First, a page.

MOLECULAR BIOLOGY APPROACH TO THE SEARCH FOR NOVEL HIV PROTEASES AND ANTIRETROVIRAL DRUGS
AbstractCurrently, there is no definitive chemotherapy for HIV/AIDS treatment. In addition, the high degree of variability of amino acid sequence of HIV membrane envelope glycoprotein (gp120) constitutes an impediment in the preparation of an effective vaccine against the virus. This difficulty in treatment exacerbates the spread of this virus, whose mode of transmission is though the blood and or body fluids; thus suggesting that viral transmission may be possible through HIV infected malarial patients.
Surprisingly, the virus has not been found to be transmitted along side malaria thus exonerating mosquito as vectors of the virus. The presence of HIV proteases and or antiretroviral molecules in the mosquito gastrointestinal system (GIT) is then deduced.
Sequencing the entire mosquito genome, thus identifying its gene maps, can easily identify these proteases and or antiretroviral genes. The application of recombinant DNA and polymerase chain reaction (PCR) techniques to the mapped genes would elaborate their protein products. The vulnerability of the HIV to the protein products could then be developed into potential drugs, which could be tested in the animal models of HIV infection before subjection to clinical trials. Optimistically, the magic HIV therapeutics may be hidden in such insects and may require the application of molecular biology techniques to unravel.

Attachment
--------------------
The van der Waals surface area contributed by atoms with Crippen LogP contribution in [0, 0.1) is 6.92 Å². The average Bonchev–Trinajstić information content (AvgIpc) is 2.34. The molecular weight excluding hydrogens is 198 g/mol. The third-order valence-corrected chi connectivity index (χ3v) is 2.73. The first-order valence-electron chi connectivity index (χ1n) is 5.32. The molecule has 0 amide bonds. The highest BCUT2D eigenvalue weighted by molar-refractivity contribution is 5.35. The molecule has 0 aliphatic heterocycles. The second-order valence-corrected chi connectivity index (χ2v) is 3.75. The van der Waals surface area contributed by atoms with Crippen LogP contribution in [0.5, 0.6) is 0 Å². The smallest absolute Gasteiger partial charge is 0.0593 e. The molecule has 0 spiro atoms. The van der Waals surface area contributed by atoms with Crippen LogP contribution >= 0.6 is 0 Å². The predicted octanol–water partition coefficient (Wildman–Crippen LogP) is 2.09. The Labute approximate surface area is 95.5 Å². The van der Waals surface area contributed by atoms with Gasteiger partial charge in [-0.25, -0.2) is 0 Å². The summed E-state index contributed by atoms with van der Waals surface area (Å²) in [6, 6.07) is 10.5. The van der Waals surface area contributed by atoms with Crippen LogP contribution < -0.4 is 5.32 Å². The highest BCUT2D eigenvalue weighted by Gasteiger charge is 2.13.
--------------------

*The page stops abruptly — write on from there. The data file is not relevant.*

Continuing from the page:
KEY WORDS: Antiretroviral drugs, malaria, proteases, restriction enzymes, polymerase.
Global Jnl Pure & Applied Sciences Vol.10(1) 2004: 133-137